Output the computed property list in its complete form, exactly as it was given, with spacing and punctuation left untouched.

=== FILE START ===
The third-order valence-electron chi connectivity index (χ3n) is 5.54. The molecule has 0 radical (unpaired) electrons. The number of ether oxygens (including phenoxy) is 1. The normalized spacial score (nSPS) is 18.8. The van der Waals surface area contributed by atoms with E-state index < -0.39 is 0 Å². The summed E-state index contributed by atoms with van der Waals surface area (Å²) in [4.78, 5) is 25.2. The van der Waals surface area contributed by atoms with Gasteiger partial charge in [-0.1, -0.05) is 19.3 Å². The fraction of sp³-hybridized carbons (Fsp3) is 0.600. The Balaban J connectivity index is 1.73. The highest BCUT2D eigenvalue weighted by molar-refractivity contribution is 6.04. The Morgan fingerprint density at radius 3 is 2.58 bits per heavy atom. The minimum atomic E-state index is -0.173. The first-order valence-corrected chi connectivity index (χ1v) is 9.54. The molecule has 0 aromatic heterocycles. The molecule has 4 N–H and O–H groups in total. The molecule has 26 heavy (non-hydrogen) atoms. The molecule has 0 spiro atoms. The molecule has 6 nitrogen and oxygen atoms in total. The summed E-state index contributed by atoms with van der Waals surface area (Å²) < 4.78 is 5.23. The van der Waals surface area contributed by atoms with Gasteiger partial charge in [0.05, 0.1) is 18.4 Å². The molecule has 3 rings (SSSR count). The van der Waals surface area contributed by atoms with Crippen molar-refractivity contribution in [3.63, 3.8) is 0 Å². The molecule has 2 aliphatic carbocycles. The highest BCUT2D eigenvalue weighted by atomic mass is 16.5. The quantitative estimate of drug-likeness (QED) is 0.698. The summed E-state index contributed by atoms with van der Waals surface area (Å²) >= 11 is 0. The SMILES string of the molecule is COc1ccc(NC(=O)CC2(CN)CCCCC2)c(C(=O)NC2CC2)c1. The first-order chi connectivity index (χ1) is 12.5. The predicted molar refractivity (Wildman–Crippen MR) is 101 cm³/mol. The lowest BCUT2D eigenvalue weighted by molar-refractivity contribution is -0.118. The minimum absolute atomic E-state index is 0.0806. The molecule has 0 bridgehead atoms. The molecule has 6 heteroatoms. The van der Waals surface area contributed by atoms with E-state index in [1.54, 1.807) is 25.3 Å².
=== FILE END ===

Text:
The third-order valence-electron chi connectivity index (χ3n) is 5.54. The molecule has 0 radical (unpaired) electrons. The number of ether oxygens (including phenoxy) is 1. The normalized spacial score (nSPS) is 18.8. The van der Waals surface area contributed by atoms with E-state index < -0.39 is 0 Å². The summed E-state index contributed by atoms with van der Waals surface area (Å²) in [4.78, 5) is 25.2. The van der Waals surface area contributed by atoms with Gasteiger partial charge in [-0.1, -0.05) is 19.3 Å². The fraction of sp³-hybridized carbons (Fsp3) is 0.600. The Balaban J connectivity index is 1.73. The highest BCUT2D eigenvalue weighted by molar-refractivity contribution is 6.04. The Morgan fingerprint density at radius 3 is 2.58 bits per heavy atom. The minimum atomic E-state index is -0.173. The first-order valence-corrected chi connectivity index (χ1v) is 9.54. The molecule has 0 aromatic heterocycles. The molecule has 4 N–H and O–H groups in total. The molecule has 26 heavy (non-hydrogen) atoms. The molecule has 0 spiro atoms. The molecule has 6 nitrogen and oxygen atoms in total. The summed E-state index contributed by atoms with van der Waals surface area (Å²) < 4.78 is 5.23. The van der Waals surface area contributed by atoms with Gasteiger partial charge in [0.05, 0.1) is 18.4 Å². The molecule has 3 rings (SSSR count). The van der Waals surface area contributed by atoms with Crippen molar-refractivity contribution in [3.63, 3.8) is 0 Å². The molecule has 2 aliphatic carbocycles. The highest BCUT2D eigenvalue weighted by atomic mass is 16.5. The quantitative estimate of drug-likeness (QED) is 0.698. The summed E-state index contributed by atoms with van der Waals surface area (Å²) >= 11 is 0. The SMILES string of the molecule is COc1ccc(NC(=O)CC2(CN)CCCCC2)c(C(=O)NC2CC2)c1. The first-order chi connectivity index (χ1) is 12.5. The predicted molar refractivity (Wildman–Crippen MR) is 101 cm³/mol. The lowest BCUT2D eigenvalue weighted by molar-refractivity contribution is -0.118. The minimum absolute atomic E-state index is 0.0806. The molecule has 0 bridgehead atoms. The molecule has 6 heteroatoms. The van der Waals surface area contributed by atoms with E-state index in [1.54, 1.807) is 25.3 Å².